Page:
Time Is The Fire recounts a day in the existence of Leopold Bloom O Boyle, chronophobe, travel writer, would-be novelist, and husband of the Reverend Annabel Chance. The day is September 8, 1992, and the place is Harvard Square and environs. Like his namesake, Leo dips into and out of a stream of consciousness as he considers and reconsiders the most important decision of his life.
Alfred Alcorn is the author of ten novels, including Sugar Mountain (PBS), The Pull of the Earth, Natural Selection, and Murder in the Museum of Man. Alfred Alcorn, born Alfred John Denny, grew up in the bombed-out docklands of Merseyside, in the green fields of Ireland, and on a hardscrabble dairy farm in New England. He attended Harvard, got married, stayed married, worked as a journalist, travel coordinator, and wildlife guide. The former director of travel at the Harvard Museum of Natural History, he continues to guide groups in East Africa, India, and elsewhere. He lives in Colrain, Massachusetts, with his wife Sally Remick Alcorn.
Books by Alfred Alcorn and Complete Book Reviews: https://www.publishersweekly.com/pw/authorpage/alfred-alcorn.html
Bob Scanlan –
Time is the Fire is a delightful book. It is also swathed in layers of wisdom and deepest insight that reward attentive reading far beyond the clever and charming send-up of James Joyce’s Ulysses which it may superficially appear to be. Time is the Fire captures the literary life of a whole era, in a particular place (Harvard Square) during an era of unusual concentration and achievement… This book will always be central for it captures the way it felt — it feels — to be smack dab in the full rush of ongoing literary life. – Bob Scanlan
Jan Stuart, NYT Book Review 5/1/16 –
When you are named for one of the most influential characters in 20th-century literature, expectations are your daily bread. Such is the lot of Leopold Bloom O Boyle, clerical husband, Harvard-hugger, hot-dog eater and travel writer cum novelist encore manqué famous for a magazine piece called Trekking With Jesús, in honor of the lovesick Peruvian guide who abandoned him in the middle of nowhere. On the theory that his Joyce-venerating late father wanted him to write a novel worthy of his name, Leopold vacillates between a navel-gazing update of Ulysses set in 1992 Cambridge, Mass. (as is this novel), and a high-minded exercise in genre sci-fi with one eye on philosophical maunderings and the other on Hollywood. When not toiling over his novel’s plot (which hinges, inevitably, on the destruction of Earth), Leopold muses on the creation of life with his newly pregnant wife. En route Alcorn entertains with riffs on fiction and a pleasurable cascade of word plays (He had gotten seminal with a seminarian), prankish names (Graham Crocker III), brush stroke perceptions and sexual puns that would heat the cockles of Joyce s multitasking heart. – Jan Stuart, NYT Book Review 5/1/16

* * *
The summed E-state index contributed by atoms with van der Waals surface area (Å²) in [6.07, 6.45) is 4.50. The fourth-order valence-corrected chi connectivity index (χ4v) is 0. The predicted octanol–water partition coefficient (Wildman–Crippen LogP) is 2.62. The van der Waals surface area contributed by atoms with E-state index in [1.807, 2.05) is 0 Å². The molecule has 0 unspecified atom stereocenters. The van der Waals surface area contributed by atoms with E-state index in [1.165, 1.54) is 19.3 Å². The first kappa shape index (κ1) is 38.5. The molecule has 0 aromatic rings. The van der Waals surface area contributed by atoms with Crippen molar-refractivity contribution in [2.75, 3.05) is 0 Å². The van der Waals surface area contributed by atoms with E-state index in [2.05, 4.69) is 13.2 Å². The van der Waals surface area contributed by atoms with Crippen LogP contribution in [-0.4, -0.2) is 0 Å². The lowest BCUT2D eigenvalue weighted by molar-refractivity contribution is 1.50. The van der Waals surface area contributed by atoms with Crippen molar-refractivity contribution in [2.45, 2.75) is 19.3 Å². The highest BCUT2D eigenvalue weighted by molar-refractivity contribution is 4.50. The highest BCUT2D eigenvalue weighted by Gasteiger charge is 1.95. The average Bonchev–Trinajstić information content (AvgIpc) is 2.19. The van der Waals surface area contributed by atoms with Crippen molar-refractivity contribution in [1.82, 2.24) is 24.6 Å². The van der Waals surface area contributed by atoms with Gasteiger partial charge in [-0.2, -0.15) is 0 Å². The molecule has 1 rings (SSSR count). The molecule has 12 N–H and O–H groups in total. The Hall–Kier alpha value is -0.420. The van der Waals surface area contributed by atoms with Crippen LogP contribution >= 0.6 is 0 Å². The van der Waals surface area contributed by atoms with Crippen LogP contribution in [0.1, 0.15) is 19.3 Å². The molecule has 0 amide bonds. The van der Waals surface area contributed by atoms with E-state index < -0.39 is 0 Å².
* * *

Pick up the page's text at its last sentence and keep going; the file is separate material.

Morty Schiff –
I think the book is a blooming (intended) masterpiece, a pro vita summa, it’s wiping out everything I’ve read in the last couple of months, Joycean not only in theme but also in its infinite inexhaustible imagination and inventiveness, the combination of the transient quotidian and the timeless tragic verities. – Morty Schiff